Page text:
A website for Texas Central Rail says the plan is to have a high-speed rail route that is competitive with flying and faster than driving. When we hear of monumental plans such as this one, we may tend to think of government subsidies and the cost to taxpayers. This project is completely set up to be funded by private interests. The cost has been estimated at around $ 10 billion.

Japan’s JR Central railway is one of the Texas company’s backers,so there is more than Lawless’s own Japanese rail riding experience and vision that is connected to Japan.

How long will it take to create a Texas bullet train?It might be by 2021 at the earliest that the Houston-Dallas high-speed route is up and running.

The Tōkaidō Shinkansen bullet train began service in 1964 and in just three years had transported about 100 million passengers. In the contemporary era, the bullet train saves about 15,000 tons of CO2 per year. Bullet trains in Japan allow two pieces of luggage per passenger. Bicycles are acceptable as well.

This not to say the same conditions will be in place for a potential Texas bullet train, but if they were, passengers seeking an alternative to flying might find them attractive.

The launch of a bullet train in Texas would undoubtedly draw some tourists as well. In 2013, Texas had about 233 million domestic visitors and over eight million from other countries. A very fast train connecting two of the states largest cities would likely increase tourism.

Would you ride the Texas bullet train?

All-in-one energy system offers greener power for off–grid homes, farms and businesses

An innovative 'trigeneration' system fuelled entirely by raw plant oils could have great potential for isolated homes and businesses operating outside grid systems both in the UK and abroad.

Developed by a consortium led by Newcastle University and funded by the Engineering and Physical Sciences Research Council (EPSRC) through the RCUK Energy Programme, the small-scale combined cooling, heat and power system has been designed to provide dependable electricity without the need for a mains connection.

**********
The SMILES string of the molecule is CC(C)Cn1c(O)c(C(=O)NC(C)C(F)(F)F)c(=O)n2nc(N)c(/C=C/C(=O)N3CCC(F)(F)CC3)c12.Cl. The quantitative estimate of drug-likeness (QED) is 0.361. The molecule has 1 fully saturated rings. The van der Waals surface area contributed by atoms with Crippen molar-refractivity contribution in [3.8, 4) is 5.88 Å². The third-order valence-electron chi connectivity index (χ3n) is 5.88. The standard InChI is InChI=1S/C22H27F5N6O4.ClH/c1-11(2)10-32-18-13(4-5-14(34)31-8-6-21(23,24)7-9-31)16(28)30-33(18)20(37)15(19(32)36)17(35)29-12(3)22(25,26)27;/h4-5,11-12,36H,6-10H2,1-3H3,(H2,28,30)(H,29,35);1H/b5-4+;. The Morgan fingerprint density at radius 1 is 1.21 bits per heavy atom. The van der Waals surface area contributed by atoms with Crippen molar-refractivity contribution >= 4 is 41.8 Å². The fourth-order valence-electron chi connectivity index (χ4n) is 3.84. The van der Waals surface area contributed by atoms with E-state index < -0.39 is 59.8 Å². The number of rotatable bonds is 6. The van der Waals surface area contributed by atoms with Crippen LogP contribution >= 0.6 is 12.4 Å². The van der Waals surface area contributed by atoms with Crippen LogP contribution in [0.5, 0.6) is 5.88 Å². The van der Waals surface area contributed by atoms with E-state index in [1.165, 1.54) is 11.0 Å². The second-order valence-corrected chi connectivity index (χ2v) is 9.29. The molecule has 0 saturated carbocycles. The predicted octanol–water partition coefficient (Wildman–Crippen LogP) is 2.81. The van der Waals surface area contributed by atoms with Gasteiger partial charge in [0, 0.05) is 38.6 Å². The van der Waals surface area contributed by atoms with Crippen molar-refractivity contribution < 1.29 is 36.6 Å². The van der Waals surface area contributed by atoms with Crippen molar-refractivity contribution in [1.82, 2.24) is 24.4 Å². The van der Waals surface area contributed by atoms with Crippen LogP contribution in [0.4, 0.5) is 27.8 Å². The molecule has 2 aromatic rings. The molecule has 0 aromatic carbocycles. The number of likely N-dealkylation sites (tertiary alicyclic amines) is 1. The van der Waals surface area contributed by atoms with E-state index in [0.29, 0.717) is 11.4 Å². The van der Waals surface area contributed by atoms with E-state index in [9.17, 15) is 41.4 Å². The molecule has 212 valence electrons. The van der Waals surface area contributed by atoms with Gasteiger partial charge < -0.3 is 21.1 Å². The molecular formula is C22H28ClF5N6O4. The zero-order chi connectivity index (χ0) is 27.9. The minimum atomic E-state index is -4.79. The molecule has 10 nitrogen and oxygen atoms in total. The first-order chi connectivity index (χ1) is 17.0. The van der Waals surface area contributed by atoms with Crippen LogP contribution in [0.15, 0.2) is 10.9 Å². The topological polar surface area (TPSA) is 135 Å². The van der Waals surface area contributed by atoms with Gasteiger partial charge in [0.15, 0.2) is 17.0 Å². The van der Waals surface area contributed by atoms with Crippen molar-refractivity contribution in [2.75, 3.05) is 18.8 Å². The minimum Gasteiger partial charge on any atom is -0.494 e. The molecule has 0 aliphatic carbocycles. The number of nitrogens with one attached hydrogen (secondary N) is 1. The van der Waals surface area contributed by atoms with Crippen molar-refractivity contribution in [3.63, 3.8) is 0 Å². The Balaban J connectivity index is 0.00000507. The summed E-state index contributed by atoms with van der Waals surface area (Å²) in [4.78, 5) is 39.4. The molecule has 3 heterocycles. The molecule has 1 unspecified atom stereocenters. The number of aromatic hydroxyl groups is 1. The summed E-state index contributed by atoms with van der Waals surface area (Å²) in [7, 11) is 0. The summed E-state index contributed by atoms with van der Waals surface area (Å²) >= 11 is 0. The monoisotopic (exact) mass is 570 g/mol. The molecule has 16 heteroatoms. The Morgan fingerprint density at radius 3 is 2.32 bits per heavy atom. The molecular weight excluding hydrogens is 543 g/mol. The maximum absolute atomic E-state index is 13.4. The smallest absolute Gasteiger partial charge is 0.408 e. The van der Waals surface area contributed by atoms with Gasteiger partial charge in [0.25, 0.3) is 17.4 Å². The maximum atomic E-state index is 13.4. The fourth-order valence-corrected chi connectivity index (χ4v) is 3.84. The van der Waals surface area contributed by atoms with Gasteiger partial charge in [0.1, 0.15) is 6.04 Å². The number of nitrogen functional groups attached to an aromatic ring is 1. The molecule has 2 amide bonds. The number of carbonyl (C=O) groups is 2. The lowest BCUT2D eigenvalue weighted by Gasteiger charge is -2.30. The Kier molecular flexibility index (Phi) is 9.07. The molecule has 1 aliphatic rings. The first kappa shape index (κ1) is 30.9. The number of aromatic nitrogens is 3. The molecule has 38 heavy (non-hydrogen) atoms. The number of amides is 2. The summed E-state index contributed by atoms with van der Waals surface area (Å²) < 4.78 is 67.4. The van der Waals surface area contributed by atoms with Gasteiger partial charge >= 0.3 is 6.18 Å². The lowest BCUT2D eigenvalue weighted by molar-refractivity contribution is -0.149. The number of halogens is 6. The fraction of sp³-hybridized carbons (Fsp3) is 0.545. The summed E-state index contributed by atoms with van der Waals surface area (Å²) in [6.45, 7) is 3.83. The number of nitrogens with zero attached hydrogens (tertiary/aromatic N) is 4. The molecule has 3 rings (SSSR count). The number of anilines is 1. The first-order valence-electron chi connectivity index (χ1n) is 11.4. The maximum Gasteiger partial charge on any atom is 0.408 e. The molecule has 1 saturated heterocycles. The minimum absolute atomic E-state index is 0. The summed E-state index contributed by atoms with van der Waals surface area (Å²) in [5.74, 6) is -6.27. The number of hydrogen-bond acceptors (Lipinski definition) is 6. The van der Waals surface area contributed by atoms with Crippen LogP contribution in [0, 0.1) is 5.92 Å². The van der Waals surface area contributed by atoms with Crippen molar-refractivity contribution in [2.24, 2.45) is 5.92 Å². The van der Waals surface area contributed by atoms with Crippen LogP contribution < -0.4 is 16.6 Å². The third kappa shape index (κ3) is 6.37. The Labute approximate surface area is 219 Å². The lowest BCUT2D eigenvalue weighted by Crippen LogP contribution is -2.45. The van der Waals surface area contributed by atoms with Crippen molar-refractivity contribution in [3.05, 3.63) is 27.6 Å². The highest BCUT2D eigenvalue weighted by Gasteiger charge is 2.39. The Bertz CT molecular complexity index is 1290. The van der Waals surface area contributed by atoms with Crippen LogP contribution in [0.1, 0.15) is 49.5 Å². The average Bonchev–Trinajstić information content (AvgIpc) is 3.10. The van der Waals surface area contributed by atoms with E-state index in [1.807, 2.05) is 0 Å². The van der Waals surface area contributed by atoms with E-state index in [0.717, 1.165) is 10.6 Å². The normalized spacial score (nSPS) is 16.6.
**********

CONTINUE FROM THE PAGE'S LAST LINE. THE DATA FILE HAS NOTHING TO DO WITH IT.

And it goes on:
Ideally suited for small-holdings and businesses, and particularly applications in the developing world, the waste heat that is produced by the system is used for cooling and heating in order to recover the maximum amount of energy.
At the same time, the team have incorporated advanced electrical storage into the system to make it even more efficient and more able to cope with the daily fluctuating demand for electricity.

The consortium also included researchers from University of Leeds, University of Ulster, and three Chinese universities.

Robotic suit gives shipyard workers super strength

Workers building the world’s biggest ships could

soon don robotic exoskeletons to lug around 100-
kilogram hunks of metal as if they’re nothing AT A sprawling shipyard in South Korea, workers
dressed in wearable robotics were hefting large
hunks of metal, pipes and other objects as if they
were nothing. It was all part of a test last year by Daewoo
Shipbuilding and Marine Engineering, at their facility
in Okpo-dong. The company, one of the largest
shipbuilders in the world, wants to take production
to the next level by outfitting staff with robot
exoskeletons that give them superhuman strength. Gilwhoan Chu, the lead engineer for the firm's
research and development arm, says the pilot
showed that the exoskeleton does help workers
perform their tasks. His team is working to improve
the prototypes so that they can go into regular use